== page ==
Trained experienced leadership. Great leaders set visionary goals, inspire younger team members, push for high quality and share the recognition and rewards. They also are attentive to and step in to resolve conflicts among team members, keep the project on schedule, deal well with setbacks, and even know when to remove someone from the team. In small teams, democratic management with no designated leader is possible, but as the size of your team grows, a strong leader will become an increasingly valuable asset.
Adequate administrative resources and services. As teams grow larger, the successful teams also have specialists to handle the administrative load of budgets, technology support, travel coordination, meeting planning and human-resource management (hiring, insurance, benefits, etc.). You should make sure resources for these areas are in the budget.
Effective brainstorming strategies. Thousands of studies of brainstorming, usually in design and engineering, have shown that there are good and bad practices. While it can sometimes be helpful to have lively group discussions to develop new ideas, fresher and more diverse ideas emerge more reliably if individuals begin brainstorming on their own. Your team members should then meet to present their ideas in a safe, nonjudgmental process that allows for clarification, questions and refinements. Facilitated brainstorming sessions, with trained leaders, often elicit bold innovative ideas, which the team can discuss and refine.
An increasing number of journals now require teams to spell out the different roles that various people have played at the end of the published paper. Your team should discuss authorship order early in the project to ensure that expectations are clear to all. In fact, disagreement about credit for ideas is one of the major reasons for research groups to break up. On one occasion we resolved a strong disagreement about author order by pushing the research farther to develop the ideas into two strong papers.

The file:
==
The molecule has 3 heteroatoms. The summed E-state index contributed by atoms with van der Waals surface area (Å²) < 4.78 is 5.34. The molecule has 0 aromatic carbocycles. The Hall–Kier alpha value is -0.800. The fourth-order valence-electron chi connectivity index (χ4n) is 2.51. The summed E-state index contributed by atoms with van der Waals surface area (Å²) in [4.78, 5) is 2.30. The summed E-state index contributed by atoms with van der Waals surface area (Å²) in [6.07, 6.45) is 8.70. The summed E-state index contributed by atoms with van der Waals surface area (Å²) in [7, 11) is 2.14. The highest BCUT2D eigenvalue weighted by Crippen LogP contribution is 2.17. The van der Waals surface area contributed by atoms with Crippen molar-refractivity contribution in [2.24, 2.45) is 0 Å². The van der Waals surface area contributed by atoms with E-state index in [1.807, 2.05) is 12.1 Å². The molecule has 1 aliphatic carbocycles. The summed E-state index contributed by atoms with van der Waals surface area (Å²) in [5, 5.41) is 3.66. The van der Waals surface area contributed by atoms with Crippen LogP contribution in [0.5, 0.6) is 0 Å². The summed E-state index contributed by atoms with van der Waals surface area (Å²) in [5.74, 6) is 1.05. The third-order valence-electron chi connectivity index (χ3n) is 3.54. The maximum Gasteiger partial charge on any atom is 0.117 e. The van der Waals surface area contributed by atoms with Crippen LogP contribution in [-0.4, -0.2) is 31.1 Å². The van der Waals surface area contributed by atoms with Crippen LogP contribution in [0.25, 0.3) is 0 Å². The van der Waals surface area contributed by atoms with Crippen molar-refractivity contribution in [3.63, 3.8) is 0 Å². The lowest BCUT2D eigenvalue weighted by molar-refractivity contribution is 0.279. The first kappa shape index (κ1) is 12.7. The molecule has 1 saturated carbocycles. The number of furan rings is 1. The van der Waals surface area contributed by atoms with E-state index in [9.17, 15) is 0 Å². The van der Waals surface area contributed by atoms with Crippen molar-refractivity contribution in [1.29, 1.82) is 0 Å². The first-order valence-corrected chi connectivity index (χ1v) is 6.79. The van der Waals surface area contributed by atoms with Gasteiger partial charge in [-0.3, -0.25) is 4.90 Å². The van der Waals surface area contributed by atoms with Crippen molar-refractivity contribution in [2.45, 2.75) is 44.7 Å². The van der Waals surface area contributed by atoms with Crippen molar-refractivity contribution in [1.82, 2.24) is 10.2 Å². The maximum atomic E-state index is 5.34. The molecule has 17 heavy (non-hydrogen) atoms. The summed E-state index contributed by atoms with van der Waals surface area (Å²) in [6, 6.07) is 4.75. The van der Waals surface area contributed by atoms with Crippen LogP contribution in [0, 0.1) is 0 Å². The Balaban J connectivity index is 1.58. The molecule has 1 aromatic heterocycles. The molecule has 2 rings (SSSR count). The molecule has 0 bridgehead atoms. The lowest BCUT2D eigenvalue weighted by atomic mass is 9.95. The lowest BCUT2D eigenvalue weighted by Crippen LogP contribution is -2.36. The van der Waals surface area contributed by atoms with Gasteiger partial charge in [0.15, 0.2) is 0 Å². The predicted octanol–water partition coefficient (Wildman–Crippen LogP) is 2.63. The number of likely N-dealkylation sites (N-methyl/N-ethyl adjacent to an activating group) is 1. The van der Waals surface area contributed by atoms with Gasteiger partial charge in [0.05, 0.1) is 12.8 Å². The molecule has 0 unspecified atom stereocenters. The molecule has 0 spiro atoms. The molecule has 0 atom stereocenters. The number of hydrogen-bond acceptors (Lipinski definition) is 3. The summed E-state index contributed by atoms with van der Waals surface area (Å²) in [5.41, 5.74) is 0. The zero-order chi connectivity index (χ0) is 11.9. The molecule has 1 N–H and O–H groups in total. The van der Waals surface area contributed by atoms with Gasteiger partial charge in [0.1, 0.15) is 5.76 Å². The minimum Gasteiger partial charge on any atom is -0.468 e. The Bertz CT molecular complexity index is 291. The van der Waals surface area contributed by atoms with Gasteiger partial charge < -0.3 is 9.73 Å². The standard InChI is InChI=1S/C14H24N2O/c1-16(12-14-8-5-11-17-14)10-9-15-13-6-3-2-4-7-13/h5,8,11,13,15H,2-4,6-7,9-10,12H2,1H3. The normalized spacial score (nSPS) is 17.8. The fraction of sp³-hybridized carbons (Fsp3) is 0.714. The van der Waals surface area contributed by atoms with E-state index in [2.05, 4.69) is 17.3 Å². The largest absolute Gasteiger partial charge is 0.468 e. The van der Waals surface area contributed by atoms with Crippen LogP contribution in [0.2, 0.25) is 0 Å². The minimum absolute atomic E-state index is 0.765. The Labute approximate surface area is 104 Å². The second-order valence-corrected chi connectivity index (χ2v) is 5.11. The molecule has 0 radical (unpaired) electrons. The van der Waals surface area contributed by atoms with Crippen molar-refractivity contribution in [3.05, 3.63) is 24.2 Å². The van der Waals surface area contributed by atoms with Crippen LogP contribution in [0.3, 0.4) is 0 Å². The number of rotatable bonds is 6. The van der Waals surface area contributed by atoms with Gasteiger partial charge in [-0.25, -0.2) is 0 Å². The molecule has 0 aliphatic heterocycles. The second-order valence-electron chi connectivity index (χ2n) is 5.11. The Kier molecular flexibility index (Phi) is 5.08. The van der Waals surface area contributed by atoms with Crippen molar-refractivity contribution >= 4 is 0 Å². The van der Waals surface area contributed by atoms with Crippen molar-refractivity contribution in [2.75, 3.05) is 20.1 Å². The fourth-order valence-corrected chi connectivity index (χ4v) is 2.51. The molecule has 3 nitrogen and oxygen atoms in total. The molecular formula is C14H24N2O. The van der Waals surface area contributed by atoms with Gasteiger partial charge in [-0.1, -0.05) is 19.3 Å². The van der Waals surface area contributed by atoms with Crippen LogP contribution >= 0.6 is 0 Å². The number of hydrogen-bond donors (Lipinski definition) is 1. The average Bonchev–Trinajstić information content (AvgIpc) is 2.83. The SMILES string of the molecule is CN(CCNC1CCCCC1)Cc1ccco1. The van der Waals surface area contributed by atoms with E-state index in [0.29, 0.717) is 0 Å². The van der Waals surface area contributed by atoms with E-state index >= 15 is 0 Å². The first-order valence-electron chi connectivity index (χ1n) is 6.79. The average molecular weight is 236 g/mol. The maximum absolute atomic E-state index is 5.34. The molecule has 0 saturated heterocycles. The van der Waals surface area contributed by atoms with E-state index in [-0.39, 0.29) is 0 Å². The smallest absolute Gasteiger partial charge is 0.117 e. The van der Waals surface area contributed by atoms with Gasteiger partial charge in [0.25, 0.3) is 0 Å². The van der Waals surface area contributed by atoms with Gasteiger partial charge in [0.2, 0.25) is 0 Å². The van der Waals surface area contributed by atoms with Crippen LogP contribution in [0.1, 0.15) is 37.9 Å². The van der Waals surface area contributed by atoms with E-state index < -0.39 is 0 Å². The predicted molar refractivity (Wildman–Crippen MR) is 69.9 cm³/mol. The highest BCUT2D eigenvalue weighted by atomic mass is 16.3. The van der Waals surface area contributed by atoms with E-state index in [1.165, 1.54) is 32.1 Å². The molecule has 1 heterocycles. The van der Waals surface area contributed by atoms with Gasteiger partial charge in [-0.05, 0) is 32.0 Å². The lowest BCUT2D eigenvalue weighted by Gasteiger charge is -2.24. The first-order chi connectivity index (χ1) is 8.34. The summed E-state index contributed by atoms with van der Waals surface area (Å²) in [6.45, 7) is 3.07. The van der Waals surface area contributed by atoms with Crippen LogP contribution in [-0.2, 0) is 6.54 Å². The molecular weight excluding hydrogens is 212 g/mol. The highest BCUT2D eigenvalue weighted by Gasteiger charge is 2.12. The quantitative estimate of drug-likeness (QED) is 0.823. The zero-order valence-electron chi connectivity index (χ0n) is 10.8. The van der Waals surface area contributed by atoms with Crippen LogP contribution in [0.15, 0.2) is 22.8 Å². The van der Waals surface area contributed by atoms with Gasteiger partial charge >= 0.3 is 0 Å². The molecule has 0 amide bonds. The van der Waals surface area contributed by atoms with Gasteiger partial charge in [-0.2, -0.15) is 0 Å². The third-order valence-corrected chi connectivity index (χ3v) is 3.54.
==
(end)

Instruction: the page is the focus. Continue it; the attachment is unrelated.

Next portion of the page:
Size of teams is another issue. Increasingly research projects require teams of dozens or even hundreds of researchers, especially if they are distributed across organizations and are geographically remote. The U.S. National Institutes of Health have launched many research centers to tackle complex problems such as cancer prevention; alcohol, drug and tobacco abuse reduction; environmental health interventions; and behavioral strategies to promote wellness, health disparity decrease and so on.
Opportunities for breakthroughs expand with more team members, but challenges with coordination become greater. Even when adequate funding is available, setting goals and managing large teams can be difficult. In fact, ultimately, it’s not how big your network is, but how you use it. Large networks can be helpful in broadcasting ideas, but the more potent networks are those that trigger discussions and provide productive feedback in response to well-defined questions.
In summary, teamwork in the small and the large can be difficult, but when done well it can be astonishingly productive, satisfying and even fun. And the bottom line is that perseverance and resilience in the face of difficulties is just as important for teamwork as it is for individual work.
Ben Shneiderman is a distinguished university professor in the department of computer science and founding director of the Human-Computer Interaction Laboratory at the University of Maryland. This article is adapted from his book, The New ABCs of Research: Achieving Breakthrough Collaborations, published with permission from Oxford University Press.
Read more by
You may also be interested in...
Opinions on Inside Higher Ed
Inside Higher Ed’s Blog U
What Others Are Reading